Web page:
By Hadley Catalano
Women in leadership positions are now managing multiple generations of employees, sometimes with as much as a 50-year age gap. Generally speaking, the scenario isn’t entirely new: seasoned employees with years of experience have often worked alongside fresh, inexperienced hires. What is historic; however, is that in the last 10 years, the workplace has grown to include four generations of employees: Traditionalists (1922-1945), Baby Boomers (1946-1964), Generation X (1965-1981), and Generation Y, also known as Millennials (1982-2000).
This historic moment can be attributed to an aging labor force. Once, the golden age of retirement was between the ages of 60 and 65. Today, people are working well into their 70’s. Why? Sometimes the answer is as simple as “because they can,” though the Bureau of Labor Statistics (BLS) reports that more often than not it’s a matter of requiring more than a fixed income in an unsteady economy, one rife with slashed retirement packages and to guarantee postretirement income.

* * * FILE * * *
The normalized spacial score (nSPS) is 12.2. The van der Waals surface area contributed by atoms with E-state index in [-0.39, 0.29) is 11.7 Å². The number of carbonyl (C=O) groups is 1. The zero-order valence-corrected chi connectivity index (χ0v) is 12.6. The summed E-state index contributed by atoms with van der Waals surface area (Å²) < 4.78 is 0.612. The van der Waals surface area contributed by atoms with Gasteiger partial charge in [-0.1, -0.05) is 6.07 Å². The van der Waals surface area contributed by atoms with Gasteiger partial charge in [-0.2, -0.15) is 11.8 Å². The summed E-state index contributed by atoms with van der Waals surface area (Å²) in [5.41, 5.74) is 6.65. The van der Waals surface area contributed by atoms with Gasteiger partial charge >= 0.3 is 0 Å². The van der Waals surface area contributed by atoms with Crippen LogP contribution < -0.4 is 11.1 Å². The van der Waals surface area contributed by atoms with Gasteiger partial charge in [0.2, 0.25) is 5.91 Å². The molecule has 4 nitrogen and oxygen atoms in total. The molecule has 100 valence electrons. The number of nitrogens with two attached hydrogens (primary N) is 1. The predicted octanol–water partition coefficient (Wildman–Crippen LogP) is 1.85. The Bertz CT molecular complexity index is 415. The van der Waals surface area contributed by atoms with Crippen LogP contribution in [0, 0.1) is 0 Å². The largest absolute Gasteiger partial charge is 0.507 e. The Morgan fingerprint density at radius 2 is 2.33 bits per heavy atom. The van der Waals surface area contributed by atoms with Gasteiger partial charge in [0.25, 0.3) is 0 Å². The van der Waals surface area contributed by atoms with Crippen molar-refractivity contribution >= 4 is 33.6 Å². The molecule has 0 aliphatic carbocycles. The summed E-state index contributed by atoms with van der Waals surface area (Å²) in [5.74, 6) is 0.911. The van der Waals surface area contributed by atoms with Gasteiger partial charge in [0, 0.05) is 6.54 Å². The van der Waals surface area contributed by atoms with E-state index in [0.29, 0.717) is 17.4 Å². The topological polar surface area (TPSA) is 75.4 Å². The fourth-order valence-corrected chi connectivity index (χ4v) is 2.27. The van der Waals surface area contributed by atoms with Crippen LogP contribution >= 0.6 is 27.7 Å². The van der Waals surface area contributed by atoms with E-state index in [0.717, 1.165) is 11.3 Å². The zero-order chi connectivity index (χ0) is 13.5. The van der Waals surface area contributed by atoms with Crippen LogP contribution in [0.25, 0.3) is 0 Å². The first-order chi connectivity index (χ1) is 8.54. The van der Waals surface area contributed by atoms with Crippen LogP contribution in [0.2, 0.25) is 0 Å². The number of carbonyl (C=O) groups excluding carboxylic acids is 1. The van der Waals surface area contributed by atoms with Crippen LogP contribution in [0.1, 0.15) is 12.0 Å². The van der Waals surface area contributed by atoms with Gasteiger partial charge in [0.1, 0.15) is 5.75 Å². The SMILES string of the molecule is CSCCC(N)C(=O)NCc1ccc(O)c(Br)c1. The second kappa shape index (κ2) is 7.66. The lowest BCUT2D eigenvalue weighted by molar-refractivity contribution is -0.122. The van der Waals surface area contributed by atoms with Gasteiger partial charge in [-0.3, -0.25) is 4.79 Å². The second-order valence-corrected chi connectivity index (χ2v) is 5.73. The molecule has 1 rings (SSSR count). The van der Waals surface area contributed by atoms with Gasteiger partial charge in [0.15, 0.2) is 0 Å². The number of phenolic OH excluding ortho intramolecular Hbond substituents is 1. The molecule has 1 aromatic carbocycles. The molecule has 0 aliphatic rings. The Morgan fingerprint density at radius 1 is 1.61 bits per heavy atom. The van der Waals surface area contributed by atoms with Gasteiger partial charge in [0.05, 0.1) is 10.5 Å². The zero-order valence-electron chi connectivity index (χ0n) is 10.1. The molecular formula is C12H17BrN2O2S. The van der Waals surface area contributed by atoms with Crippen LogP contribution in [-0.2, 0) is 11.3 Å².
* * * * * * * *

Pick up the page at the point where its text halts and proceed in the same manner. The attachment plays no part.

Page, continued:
This growing trend of multigenerational workplaces has been well documented by the BLS, as employees stay on well past retirement age and Gen Y workers set to outnumber Boomers and Gen X workers by 2015. But what does it mean for women who must lead multigenerational teams? Read More